The Friends of Chamber Music is calling its 2018-19 season “Transcendent,” and with a schedule that includes uplifting choral music, peerless piano virtuosos and superlative chamber ensembles, the name is apt.
In October, the superb vocal ensemble Vox Luminis will provide an evening of Bach bliss. The program of motets should sound especially stunning in Grace & Holy Trinity Cathedral.
In November, it’s a recital by Víkingur Ólafsson, whom the New York Times has called “Iceland’s Glenn Gould.” The moniker makes sense. Like Gould, Ólafsson is a one of a kind genius, and his recital program, which combines the music of Bach and Philip Glass, reflects his quirky musical tastes.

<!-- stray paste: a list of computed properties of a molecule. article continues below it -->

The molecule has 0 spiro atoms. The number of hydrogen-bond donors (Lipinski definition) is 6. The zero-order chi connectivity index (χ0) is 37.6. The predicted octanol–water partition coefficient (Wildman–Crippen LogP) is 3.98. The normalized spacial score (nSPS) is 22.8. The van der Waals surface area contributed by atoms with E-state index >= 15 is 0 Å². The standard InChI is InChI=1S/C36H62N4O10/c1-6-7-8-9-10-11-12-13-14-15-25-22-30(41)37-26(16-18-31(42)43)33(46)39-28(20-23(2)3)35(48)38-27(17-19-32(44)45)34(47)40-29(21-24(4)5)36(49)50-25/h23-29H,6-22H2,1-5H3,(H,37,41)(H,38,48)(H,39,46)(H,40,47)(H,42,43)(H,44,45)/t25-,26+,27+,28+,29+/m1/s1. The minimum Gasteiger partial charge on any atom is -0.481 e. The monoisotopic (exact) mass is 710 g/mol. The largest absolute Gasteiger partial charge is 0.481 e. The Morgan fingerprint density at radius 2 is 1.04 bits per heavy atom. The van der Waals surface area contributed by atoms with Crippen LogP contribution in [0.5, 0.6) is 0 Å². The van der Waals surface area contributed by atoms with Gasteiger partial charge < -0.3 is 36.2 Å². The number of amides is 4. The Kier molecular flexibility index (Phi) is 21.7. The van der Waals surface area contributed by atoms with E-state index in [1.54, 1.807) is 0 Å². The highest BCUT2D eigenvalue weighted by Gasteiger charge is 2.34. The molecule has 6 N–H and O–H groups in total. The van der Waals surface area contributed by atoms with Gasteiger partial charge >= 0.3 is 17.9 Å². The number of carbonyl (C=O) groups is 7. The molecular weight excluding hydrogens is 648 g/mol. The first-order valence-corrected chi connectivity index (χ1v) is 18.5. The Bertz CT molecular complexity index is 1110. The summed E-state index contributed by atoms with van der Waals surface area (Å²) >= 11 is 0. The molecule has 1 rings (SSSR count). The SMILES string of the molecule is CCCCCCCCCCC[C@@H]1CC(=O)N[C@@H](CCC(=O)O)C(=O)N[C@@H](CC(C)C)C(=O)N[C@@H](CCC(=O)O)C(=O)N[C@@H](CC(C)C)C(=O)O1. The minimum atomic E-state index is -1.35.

Stile Antico, a Friends favorite, returns with a special Christmas concert, “A Spanish Nativity.” It should provide a source of spiritual serenity and inspiration in the midst of the holiday maelstrom.
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When two of the world’s finest string quartets come together, you know you’re in for an exciting concert. In January 2019, the Pražák and Zemlinsky quartets will join forces for Mendelssohn’s scintillating Octet for Strings, as well as sextets by Erwin Schulhoff and Antonín Dvořák.
In February, Pianist Jonathan Biss, a Friends of Chamber Music mainstay, will continue his nine-year, nine-disc recording cycle of Beethoven’s complete piano sonatas with an evening of Beethoven sonatas. This time he’ll perform sonatas numbers 30 to 32.